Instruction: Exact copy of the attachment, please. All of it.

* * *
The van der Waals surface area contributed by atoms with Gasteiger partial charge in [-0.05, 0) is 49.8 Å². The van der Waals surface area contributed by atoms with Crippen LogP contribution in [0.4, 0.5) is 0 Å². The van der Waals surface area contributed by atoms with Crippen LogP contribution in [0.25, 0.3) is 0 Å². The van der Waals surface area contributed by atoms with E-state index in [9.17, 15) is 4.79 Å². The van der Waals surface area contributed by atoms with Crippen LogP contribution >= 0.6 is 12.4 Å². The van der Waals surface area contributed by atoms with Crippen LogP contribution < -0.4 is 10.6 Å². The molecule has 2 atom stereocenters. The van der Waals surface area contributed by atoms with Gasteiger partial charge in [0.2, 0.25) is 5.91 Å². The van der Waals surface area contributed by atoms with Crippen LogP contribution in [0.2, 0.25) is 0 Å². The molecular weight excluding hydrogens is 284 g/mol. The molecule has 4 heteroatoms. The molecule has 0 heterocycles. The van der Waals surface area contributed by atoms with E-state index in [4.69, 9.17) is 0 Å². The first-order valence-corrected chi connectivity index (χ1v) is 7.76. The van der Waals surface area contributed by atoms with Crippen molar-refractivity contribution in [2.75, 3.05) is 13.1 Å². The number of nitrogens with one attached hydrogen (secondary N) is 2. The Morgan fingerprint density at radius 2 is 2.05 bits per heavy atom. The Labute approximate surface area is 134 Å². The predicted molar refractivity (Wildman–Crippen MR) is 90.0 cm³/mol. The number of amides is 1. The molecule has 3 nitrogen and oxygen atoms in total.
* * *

The van der Waals surface area contributed by atoms with Gasteiger partial charge in [-0.05, 0) is 49.8 Å². The van der Waals surface area contributed by atoms with Crippen LogP contribution in [0.4, 0.5) is 0 Å². The van der Waals surface area contributed by atoms with Crippen LogP contribution in [0.25, 0.3) is 0 Å². The van der Waals surface area contributed by atoms with E-state index in [9.17, 15) is 4.79 Å². The van der Waals surface area contributed by atoms with Crippen LogP contribution >= 0.6 is 12.4 Å². The van der Waals surface area contributed by atoms with Crippen LogP contribution < -0.4 is 10.6 Å². The molecule has 2 atom stereocenters. The van der Waals surface area contributed by atoms with Gasteiger partial charge in [0.2, 0.25) is 5.91 Å². The van der Waals surface area contributed by atoms with Crippen LogP contribution in [0.2, 0.25) is 0 Å². The molecular weight excluding hydrogens is 284 g/mol. The molecule has 4 heteroatoms. The molecule has 0 heterocycles. The van der Waals surface area contributed by atoms with E-state index in [4.69, 9.17) is 0 Å². The first-order valence-corrected chi connectivity index (χ1v) is 7.76. The van der Waals surface area contributed by atoms with Crippen molar-refractivity contribution in [2.75, 3.05) is 13.1 Å². The number of nitrogens with one attached hydrogen (secondary N) is 2. The Morgan fingerprint density at radius 2 is 2.05 bits per heavy atom. The Labute approximate surface area is 134 Å². The predicted molar refractivity (Wildman–Crippen MR) is 90.0 cm³/mol. The number of amides is 1. The molecule has 3 nitrogen and oxygen atoms in total.